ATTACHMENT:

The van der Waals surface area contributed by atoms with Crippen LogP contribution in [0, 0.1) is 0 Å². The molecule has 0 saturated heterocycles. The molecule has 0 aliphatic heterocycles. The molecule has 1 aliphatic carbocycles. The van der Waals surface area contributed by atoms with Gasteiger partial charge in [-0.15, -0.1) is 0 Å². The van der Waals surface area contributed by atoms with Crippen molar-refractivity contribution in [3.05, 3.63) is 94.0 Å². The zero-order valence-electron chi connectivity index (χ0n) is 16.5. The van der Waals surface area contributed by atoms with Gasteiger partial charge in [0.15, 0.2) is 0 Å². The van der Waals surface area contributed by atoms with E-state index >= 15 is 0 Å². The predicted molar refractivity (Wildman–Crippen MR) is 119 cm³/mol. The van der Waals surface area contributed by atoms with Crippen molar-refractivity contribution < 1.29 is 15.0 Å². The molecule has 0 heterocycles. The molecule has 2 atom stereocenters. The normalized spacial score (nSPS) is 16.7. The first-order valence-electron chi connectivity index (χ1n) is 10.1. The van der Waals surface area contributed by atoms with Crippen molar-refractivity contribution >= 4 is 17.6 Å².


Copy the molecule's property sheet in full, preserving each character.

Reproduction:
The van der Waals surface area contributed by atoms with Crippen LogP contribution in [0, 0.1) is 0 Å². The molecule has 0 saturated heterocycles. The molecule has 0 aliphatic heterocycles. The molecule has 1 aliphatic carbocycles. The van der Waals surface area contributed by atoms with Gasteiger partial charge in [-0.15, -0.1) is 0 Å². The van der Waals surface area contributed by atoms with Crippen molar-refractivity contribution in [3.05, 3.63) is 94.0 Å². The zero-order valence-electron chi connectivity index (χ0n) is 16.5. The van der Waals surface area contributed by atoms with Gasteiger partial charge in [0.15, 0.2) is 0 Å². The van der Waals surface area contributed by atoms with E-state index >= 15 is 0 Å². The predicted molar refractivity (Wildman–Crippen MR) is 119 cm³/mol. The van der Waals surface area contributed by atoms with Crippen molar-refractivity contribution < 1.29 is 15.0 Å². The molecule has 0 heterocycles. The molecule has 2 atom stereocenters. The normalized spacial score (nSPS) is 16.7. The first-order valence-electron chi connectivity index (χ1n) is 10.1. The van der Waals surface area contributed by atoms with Crippen molar-refractivity contribution >= 4 is 17.6 Å².